Archive August 2018 XIX, No. 8

Have You Tried EMRs Lately?

Going paperless isn't as painful as you might think. No, really.

Mike Morsch

Mike Morsch, Associate Editor


EASY READ EMRs let staff and surgeon access clinical data without having to constantly duplicate previous documentations.

Electronic medical records get a bad rap, don't they? Perhaps you're one of the naysayers who'd rather write with a pen than click with a mouse, assumes launching an EMR is more complicated than getting a rocket into orbit and believes staff who chart electronically spend more time staring at screens than caring for patients. The facility leaders we spoke to who recently went paperless debunked those common complaints and say newer EMRs are easy to set up, easy to use and easily one of the keys to more efficient patient care.

1. Customized fits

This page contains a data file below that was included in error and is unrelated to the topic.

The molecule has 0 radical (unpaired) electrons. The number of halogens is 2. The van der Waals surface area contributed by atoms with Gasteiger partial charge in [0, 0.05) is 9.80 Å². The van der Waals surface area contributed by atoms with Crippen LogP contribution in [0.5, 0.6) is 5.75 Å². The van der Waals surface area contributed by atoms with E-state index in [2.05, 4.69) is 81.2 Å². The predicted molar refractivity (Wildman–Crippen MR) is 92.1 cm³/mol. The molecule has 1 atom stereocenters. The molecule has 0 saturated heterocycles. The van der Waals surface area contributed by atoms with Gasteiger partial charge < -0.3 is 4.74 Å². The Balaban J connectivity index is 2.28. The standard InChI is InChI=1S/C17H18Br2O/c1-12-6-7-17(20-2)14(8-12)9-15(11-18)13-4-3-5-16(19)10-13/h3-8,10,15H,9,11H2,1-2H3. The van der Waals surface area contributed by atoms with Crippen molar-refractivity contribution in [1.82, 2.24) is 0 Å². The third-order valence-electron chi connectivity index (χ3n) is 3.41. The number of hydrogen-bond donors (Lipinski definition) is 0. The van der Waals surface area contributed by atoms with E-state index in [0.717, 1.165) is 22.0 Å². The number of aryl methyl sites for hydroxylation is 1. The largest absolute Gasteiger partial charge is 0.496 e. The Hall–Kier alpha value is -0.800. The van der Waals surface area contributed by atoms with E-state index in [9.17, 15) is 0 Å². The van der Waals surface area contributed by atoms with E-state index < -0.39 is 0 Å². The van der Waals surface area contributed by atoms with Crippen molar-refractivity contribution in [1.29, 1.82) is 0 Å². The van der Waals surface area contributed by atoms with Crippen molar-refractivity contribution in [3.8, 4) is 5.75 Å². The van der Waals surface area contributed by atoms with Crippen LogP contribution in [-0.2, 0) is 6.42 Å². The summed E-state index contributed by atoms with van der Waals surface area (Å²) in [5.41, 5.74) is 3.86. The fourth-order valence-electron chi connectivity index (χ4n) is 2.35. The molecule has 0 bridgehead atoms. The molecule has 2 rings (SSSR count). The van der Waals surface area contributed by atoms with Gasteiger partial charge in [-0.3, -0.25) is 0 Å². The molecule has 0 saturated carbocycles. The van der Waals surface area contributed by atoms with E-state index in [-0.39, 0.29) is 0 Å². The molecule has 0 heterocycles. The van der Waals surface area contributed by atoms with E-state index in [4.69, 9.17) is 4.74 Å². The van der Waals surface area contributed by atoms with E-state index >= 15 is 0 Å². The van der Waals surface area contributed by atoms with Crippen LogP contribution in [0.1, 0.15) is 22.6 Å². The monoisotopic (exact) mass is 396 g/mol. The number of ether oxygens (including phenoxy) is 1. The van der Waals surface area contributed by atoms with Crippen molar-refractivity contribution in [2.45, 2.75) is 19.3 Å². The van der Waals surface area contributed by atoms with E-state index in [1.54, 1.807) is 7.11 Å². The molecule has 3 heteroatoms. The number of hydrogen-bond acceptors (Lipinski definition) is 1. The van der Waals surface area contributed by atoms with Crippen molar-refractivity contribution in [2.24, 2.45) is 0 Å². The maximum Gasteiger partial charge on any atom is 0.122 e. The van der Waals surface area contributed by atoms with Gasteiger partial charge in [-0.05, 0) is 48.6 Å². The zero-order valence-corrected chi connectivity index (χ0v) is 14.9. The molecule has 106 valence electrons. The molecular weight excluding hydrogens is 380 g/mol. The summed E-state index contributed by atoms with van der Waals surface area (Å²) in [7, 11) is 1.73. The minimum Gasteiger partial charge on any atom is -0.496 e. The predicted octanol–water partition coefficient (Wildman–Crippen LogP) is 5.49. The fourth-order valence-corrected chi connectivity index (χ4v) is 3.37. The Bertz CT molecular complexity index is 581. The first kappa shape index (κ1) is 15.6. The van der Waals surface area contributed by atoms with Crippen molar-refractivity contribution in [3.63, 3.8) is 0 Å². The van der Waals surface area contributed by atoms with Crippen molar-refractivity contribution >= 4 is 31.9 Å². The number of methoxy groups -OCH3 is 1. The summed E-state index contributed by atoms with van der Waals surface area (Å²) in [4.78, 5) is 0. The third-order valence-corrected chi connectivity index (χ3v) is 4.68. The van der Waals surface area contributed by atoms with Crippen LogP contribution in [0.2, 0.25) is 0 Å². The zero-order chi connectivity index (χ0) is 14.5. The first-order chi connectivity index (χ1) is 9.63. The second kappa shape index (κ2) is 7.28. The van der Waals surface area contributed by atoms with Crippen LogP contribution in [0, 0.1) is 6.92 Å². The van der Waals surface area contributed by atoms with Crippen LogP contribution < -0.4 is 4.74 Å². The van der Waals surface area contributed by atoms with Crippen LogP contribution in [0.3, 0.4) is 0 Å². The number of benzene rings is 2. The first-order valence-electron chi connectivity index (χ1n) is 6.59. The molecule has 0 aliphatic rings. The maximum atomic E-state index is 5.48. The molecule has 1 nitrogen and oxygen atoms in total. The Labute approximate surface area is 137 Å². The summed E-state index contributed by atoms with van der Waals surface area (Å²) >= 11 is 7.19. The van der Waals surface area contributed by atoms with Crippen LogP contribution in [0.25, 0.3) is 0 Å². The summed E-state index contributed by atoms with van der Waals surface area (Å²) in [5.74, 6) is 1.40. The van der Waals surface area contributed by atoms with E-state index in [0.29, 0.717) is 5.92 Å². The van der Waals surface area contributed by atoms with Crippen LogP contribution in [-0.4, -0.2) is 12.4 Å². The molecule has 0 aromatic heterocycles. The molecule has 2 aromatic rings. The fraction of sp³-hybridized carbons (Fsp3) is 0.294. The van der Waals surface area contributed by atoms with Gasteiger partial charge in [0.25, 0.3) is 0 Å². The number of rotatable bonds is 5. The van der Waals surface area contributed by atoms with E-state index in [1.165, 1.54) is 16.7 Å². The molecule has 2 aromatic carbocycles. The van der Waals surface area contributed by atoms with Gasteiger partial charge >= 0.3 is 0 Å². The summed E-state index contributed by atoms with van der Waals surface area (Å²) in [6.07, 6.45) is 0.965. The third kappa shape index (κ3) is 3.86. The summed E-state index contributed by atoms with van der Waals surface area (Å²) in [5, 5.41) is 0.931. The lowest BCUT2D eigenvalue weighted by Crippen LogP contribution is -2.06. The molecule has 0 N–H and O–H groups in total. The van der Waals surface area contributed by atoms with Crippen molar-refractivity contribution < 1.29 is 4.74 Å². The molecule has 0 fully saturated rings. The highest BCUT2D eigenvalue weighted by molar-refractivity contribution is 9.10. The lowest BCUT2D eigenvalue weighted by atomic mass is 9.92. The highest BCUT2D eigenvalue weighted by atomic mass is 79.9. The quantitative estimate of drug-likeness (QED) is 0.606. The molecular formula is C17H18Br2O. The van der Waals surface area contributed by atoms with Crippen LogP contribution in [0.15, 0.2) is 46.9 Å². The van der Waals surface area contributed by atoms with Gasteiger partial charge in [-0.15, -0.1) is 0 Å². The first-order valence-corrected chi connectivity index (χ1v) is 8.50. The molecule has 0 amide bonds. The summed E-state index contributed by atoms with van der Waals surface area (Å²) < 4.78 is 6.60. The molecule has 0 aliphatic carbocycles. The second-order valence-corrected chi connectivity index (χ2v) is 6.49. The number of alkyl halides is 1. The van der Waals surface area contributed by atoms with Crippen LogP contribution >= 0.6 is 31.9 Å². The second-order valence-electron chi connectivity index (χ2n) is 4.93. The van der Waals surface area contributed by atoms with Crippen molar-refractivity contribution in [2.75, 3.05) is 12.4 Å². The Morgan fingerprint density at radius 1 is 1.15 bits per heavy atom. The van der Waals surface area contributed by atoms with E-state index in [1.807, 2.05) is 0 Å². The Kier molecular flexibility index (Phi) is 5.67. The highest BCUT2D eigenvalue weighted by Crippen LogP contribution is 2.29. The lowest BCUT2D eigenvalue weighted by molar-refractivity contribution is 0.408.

What works for the acute care hospital around the corner or the surgery center in the neighboring town likely won't fit the unique needs of your facility. Thankfully, the latest EMRs are customizable before the launch date and easily modified once they're up and running.

Shirley Torwirt, MHS, CASC, spent a lot of time looking for a system that would meet the needs of North Platte (Neb.) Surgery Center, where she's the administrator. Ms. Torwirt and her staff compared and investigated different models in search of a single platform that could handle the business office's practice management needs, accommodate anesthesia's clinical charting and document clinical data for cutting through the red tape of regulatory compliance and reporting. The product she ultimately chose met all those needs and could be adapted to match the way her staff charted in pre-op and the clinical care orders they were already using.

Being able to tailor an EMR to your facility's specific needs makes the system user-friendly and lets your staff focus on patients instead of paperwork. "What you hear a lot about implementing an EMR is that it's more time-consuming than paper charting and that it distracts from patient care," says Ms. Torwirt. "If you implement one the way we did, that's actually not the case."

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